"It is a well established general rule that evidence of a criminal defendant's prior arrests is inadmissible as tending to prove his disposition to commit crimes generally, or his commission of the specific crime for which he is then standing trial. See 3A Wigmore on Evidence, § 980a (Rev. Third Ed., 1970); American Law Institute, Model Code of Evidence, Rule 306 (1942). Wigmore has adequately summarized the purpose of this rule: `. . . a mere arrest or indictment will not be allowed to be inquired after, since the fact of arrest or indictment is quite consistent with innocence, and since the reception of such evidence is merely the reception of somebody's hearsay assertion as to . . . guilt. To admit this would involve a violation both of the hearsay rule and of the rule forbidding extrinsic testimony of misconduct.' 3A Wigmore on Evidence, § 980a (Rev. Third Ed., 1970). When, however, the defendant introduces evidence of his own good character, as was done in the instant case, the Commonwealth is permitted to cross-examine the character witnesses `as to whether or not they ever heard persons in the neighborhood attribute particular offenses to the defendant.' Commonwealth v. Jenkins, 413 Pa. 606, 607-08, 198 A.2d 497, 498 (1964). (Emphasis in original.) "Such cross-examination is allowed for the purpose of testing the accuracy of the character witness' testimony to determine whether he is indeed thoroughly familiar with the defendant's reputation in the community. Commonwealth v. Becker, 326 Pa. 105, 191 A. 351 (1937); Commonwealth v. Thomas, 282 Pa. 20, 127 Atl. 427 (1925). Under this exception to the general rule the prosecution has been permitted to question a character witness as to a prior arrest, whether or not it culminated in an indictment, trial or conviction. Michelson v. United States, 335 U.S. 469 [69 S. Ct. 213], 93 L. Ed. 168 (1948); Commonwealth v. Amos, 445 Pa. 297, 300, 284 A.2d 748 (1971)."

*193 Commonwealth v. Little, 449 Pa. 28, 30-31, 295 A.2d 287, 289 (1972). Appellant specifically asks, however, that we overrule prior case law to the extent that it allowed cross-examination of character witnesses concerning arrests which did not result in convictions.

The entire area of the law concerning character witnesses is generally recognized as somewhat of a paradox. As Professor McCormick has stated:

"By a rule of relatively recent origin and doubtful expediency, the only way in which character . . . can be proved is by evidence of reputation. This excludes evidence of specific acts or blameless life and rules out opinion evidence as to the character of the accused for the trait in question based on the witness' knowledge and observation. Reputation evidence, though muted and colorless, is thought to have the advantage of avoiding distracting side issues as to particular acts and incidents in the past life of the accused. The same advantage is, however, also possessed by opinions and exclusion of this latter type of convincing evidence is difficult to justify."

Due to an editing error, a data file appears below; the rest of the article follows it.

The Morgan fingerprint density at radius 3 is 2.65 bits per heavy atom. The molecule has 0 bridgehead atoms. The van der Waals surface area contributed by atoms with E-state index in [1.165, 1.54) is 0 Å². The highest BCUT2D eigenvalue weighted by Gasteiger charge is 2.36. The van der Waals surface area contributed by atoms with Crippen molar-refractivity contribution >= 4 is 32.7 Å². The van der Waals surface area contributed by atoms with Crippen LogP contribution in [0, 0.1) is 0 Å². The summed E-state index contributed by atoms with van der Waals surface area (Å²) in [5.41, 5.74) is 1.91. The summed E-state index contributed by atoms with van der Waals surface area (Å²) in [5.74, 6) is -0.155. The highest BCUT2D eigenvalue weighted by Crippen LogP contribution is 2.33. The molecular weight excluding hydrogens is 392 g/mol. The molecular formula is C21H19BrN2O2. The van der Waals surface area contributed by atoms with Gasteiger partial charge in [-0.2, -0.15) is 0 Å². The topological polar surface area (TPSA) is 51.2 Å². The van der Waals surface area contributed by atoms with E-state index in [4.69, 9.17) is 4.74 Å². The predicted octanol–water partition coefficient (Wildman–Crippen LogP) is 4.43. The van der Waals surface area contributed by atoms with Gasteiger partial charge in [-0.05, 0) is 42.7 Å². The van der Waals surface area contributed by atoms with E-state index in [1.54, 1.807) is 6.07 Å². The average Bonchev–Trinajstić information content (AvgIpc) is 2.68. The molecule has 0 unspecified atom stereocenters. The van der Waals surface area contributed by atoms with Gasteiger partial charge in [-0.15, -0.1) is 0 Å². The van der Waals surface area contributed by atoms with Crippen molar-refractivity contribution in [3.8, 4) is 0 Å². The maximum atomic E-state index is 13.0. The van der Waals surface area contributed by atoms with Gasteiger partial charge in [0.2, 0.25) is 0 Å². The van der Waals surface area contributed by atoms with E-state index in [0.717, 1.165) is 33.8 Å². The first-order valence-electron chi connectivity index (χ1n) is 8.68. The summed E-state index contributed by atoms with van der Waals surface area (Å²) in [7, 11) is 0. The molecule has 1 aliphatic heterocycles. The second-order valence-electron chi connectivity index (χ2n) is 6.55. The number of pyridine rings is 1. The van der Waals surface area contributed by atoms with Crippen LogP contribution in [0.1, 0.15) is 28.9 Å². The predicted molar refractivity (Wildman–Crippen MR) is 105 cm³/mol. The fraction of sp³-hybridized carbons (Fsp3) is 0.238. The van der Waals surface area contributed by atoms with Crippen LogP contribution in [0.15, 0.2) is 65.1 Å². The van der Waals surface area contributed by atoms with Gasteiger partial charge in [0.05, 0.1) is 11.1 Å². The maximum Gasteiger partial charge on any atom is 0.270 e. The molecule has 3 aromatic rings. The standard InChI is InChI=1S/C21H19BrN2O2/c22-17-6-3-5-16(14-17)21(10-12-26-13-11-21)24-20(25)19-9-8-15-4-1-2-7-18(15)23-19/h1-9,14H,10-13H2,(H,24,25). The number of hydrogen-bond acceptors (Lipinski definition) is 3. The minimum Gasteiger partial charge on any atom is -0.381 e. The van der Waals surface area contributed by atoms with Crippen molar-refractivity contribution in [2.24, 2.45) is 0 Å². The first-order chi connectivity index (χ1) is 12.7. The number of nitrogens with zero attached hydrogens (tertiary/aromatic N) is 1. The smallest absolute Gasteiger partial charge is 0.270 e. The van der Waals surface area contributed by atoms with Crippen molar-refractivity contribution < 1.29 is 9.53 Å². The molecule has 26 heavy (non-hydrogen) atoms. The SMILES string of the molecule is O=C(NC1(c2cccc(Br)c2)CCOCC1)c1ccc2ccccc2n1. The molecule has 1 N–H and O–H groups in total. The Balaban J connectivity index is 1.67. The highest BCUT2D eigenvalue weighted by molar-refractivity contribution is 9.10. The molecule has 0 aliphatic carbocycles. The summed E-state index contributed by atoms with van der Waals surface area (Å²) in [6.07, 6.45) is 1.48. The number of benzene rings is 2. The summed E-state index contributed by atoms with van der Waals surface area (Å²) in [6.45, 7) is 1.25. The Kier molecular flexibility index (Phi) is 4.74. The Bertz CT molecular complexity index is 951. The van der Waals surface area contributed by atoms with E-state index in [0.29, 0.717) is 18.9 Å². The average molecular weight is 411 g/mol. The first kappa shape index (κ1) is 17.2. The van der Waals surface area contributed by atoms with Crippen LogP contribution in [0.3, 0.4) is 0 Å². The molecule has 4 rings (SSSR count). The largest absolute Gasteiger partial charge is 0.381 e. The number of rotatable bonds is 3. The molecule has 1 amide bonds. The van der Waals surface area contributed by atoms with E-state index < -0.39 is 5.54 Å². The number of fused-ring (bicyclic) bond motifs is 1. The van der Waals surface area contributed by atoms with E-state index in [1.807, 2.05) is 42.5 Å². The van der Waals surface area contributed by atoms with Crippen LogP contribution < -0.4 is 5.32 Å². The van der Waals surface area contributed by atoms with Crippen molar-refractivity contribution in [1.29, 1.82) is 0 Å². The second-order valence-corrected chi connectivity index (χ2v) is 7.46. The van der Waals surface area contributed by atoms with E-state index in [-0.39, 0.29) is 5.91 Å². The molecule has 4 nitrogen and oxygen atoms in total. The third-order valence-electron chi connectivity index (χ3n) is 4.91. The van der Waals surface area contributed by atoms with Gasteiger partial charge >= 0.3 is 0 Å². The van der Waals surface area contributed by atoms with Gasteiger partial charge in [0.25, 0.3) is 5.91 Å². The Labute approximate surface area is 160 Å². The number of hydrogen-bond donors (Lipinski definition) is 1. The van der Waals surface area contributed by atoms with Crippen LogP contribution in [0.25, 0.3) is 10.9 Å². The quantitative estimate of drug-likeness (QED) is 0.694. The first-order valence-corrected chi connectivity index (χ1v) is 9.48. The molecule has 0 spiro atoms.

McCormick on Evidence, § 191, at 455-56 (2d Ed., 1972) (footnotes omitted). Character witnesses, like any other witnesses, can be subjected to cross-examination and it is the scope of the cross-examination that has been a troublesome area for courts, commentators and the profession.

A vast majority of jurisdictions allow inquiry into past arrests, even if not resulting in convictions, for the reason set forth in Michelson v. United States, 335 U.S. 469, 69 S. Ct. 213, 93 L. Ed. 168 (1948).

"Arrest without more may nevertheless impair or cloud one's reputation. False arrest may do that. Even to be acquitted may damage one's good name if the community receives the verdict with a wink and chooses to remember the defendant as one who ought to have been convicted. A conviction, on the other hand, may be accepted as a misfortune or an injustice, and even enhance the standing of one who mends his ways and lives it down. Reputation is the net balance of so many debits and credits that the *194 law does not attach the finality to a conviction, when the issue is reputation, that is given to it when the issue is the credibility of the convict. "The inquiry as to an arrest is permissible also because the prosecution has a right to test the qualifications of the witness to bespeak the community opinion. If one never heard the speculations and rumours in which even one's friends indulge upon his arrest the jury may doubt whether he is capable of giving any very reliable conclusions as to his reputation."

Id. at 482-83, 69 S. Ct. at 221-22. In these jurisdictions, the inquiry is generally limited to questions in the form, "Have you heard that the defendant was arrested?" Commonwealth v. Amos, 445 Pa. 297, 284 A.2d 748 (1971). Further, where such questioning is permitted, a cautionary instruction must be given informing the jury of the very limited purpose of such evidence, i.e., to refute the evidence of good character and not as substantive evidence of guilt. The Commonwealth thus argues that such questioning must be allowed to subject the defendant's proof of reputation for good character "to tests of credibility designed to prevent him from profiting by a mere parade of partisans." Michelson v. United States, supra, at 479, 69 S. Ct. at 220.